Years ago, when I was younger than forty and felt more up-and-coming, more aspiring to Upper Middle Class status, I thought myself above shopping at a Goodwill store.
I typically donated items to Goodwill, along with another local charitable organization in our town, consisting of old clothes, many books (over one hundred by now) and household items that I call nicknacks but that other people may view as treasures.
I would always ask for a signed donation receipt, then I would attribute a fair donation amount based on what I may see the item later selling for, fifty cents or so per book, a buck for a nicer hardcover, and a buck or two per clothing item, maybe five bucks or so for something like a nice sweater or jacket. I have donated framed art prints, old bike helmets, a duck-shaped wood thingamajigger and lots of other odds and ends.
Sometimes I would poke around the store a bit after donating items, making sure to show my donation receipt prominently so as not to look like I need to shop there.
Through my profession, I have worked with hundreds of business owners over the years, mostly sole proprietorships but some representing multi-billion dollar publicly traded companies. Some privately-held multi-million dollar companies. Two of them close to billion-dollar companies, but I never asked to review their books. Mostly mom-and-pop business owners who barely scrape by. I have even worked with Goodwill before.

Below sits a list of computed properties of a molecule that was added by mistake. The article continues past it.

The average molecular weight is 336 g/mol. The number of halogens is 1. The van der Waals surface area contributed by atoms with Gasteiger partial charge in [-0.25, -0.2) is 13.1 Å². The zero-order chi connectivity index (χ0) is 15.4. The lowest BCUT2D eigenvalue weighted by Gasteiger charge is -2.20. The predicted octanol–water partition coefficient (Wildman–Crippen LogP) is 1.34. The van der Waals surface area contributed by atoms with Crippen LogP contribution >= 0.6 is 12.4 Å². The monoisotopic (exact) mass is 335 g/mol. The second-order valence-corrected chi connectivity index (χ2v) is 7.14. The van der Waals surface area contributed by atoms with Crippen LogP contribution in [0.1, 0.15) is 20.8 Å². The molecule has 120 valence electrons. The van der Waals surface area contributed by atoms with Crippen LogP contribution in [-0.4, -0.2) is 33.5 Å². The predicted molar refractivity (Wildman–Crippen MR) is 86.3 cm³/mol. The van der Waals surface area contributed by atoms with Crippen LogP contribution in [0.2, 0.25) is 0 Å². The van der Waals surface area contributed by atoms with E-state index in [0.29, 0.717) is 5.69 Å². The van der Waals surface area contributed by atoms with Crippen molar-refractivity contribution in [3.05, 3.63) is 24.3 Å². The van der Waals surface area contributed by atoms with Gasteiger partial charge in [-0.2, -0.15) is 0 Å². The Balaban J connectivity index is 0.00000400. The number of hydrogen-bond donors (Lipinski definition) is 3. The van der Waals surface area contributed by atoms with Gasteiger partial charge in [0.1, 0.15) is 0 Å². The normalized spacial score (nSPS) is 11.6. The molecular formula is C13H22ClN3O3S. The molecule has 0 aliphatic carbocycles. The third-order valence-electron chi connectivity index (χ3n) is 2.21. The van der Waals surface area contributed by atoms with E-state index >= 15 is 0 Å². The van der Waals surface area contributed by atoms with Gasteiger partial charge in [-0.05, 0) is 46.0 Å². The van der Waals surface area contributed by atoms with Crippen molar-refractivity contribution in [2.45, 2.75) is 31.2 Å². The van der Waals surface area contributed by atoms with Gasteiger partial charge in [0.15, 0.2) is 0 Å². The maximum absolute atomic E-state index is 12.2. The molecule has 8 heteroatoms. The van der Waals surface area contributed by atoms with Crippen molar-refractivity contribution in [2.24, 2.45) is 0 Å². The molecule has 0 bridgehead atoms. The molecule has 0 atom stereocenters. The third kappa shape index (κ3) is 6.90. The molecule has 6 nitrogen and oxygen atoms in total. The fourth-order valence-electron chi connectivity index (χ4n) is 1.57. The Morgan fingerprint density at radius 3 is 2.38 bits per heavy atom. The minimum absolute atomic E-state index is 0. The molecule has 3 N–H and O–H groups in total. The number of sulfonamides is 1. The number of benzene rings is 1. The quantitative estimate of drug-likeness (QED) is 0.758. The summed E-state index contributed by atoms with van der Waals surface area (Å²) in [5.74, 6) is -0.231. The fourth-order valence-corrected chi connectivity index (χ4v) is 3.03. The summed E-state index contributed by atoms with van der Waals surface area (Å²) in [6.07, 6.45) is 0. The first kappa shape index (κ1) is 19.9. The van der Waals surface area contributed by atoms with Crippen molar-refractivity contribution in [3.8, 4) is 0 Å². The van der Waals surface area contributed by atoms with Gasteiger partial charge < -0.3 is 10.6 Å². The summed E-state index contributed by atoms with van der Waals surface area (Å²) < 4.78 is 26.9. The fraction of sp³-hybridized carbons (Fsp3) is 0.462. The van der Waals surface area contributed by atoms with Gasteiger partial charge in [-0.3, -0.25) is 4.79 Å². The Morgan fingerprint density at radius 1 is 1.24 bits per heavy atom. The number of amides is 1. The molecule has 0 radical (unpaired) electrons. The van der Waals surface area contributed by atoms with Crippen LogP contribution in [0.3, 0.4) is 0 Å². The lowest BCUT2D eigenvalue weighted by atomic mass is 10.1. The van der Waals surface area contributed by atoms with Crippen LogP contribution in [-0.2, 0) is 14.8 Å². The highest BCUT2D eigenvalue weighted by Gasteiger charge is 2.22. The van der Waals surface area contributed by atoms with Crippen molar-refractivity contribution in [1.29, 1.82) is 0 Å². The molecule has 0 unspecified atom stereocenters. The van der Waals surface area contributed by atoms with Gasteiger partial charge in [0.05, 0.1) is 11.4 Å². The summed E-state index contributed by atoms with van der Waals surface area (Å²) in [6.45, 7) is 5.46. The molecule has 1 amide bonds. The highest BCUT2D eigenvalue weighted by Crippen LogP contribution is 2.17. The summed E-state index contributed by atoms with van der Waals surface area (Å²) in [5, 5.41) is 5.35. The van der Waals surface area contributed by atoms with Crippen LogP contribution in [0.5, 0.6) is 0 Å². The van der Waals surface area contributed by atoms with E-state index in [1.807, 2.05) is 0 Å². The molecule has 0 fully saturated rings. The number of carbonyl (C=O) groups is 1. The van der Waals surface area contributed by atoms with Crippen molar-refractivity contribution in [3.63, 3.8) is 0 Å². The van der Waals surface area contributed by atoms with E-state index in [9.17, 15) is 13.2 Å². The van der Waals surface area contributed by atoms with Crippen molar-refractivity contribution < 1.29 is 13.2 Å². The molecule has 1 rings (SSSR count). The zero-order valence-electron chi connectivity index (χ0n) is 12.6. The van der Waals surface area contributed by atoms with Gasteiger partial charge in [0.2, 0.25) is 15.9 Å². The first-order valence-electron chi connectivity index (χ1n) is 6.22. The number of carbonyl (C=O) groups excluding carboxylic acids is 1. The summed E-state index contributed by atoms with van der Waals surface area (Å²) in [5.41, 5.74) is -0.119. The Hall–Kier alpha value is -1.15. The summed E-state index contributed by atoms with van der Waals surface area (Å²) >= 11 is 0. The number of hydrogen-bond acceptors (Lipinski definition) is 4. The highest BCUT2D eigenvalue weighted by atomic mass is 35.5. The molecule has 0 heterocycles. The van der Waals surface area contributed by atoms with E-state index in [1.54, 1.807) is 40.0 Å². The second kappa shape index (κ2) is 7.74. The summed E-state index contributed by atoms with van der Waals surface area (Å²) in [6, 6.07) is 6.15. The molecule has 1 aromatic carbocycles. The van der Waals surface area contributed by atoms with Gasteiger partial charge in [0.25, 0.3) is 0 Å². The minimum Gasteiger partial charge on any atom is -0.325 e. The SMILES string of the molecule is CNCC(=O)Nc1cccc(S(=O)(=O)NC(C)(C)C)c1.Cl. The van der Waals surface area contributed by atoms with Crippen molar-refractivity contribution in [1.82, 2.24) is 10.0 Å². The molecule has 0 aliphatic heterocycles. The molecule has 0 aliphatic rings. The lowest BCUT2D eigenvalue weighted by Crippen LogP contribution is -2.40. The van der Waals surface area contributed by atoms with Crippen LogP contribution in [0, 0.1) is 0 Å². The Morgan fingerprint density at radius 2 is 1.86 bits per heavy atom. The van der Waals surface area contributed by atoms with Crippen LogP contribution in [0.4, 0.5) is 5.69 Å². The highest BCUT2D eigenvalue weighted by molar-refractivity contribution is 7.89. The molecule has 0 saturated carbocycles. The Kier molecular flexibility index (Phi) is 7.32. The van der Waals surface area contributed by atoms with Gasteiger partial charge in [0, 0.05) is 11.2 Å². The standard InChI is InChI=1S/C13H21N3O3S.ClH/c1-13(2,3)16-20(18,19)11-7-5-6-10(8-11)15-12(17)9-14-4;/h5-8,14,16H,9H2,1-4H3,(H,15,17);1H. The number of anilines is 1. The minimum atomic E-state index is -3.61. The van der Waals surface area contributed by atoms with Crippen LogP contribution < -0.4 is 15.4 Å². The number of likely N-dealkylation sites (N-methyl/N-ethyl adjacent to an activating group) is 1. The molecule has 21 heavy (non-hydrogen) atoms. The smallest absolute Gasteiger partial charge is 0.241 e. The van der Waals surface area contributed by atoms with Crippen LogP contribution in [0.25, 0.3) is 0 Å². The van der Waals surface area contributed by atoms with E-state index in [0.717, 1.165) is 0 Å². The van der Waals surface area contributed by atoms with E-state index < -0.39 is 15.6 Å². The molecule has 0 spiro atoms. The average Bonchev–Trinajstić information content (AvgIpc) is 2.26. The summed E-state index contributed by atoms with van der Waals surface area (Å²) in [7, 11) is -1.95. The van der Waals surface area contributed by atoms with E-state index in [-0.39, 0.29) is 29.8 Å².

I have a business owner friend who retired as a cop and later opened a small coffee shop. He has four grown daughters in various stages of life from attending community college to homeowners with jobs and producing grandchildren.
While chatting with him earlier this year, I mentioned something about spending nearly fifty bucks on Levi’s jeans (that I happen to be wearing right now) at Kohl’s and how that feels like an investment to me now. I was wearing my same one pair of good jeans at the time even though it was a work day after having made a five dollar charitable donation for the right to wear them.
My friend mentioned that he had recently purchased some new Levi’s with the label still on them at a local Goodwill store for seven dollars. I raised an eyebrow, and he continued to tell me that he purchases much of his clothing there, most of it in new condition and for cheap.
About a month ago, shortly after starting this blog and starting my effort of thinning out my massive collection (hoard?) of rarely used possessions, I went to our very small downstairs “spare clothes/out of season” closet and came across these three wool sports coats, one of which actually has elbow patches, all of which were given to me by older, wiser people when I was much younger. A person who gave the dark one to me has been deceased for nearly ten years already. I had not worn the two grey ones for well over a decade.
I donated these, as well as a pair of slacks that I could no longer fit into (upcoming blog post), some other items that I cannot recall, and some other useless junk that I would again call nicknacks. I asked for and received a donation receipt, valued the stuff at about $15 on the receipt for tax purposes, parked my car, and then went in to look around.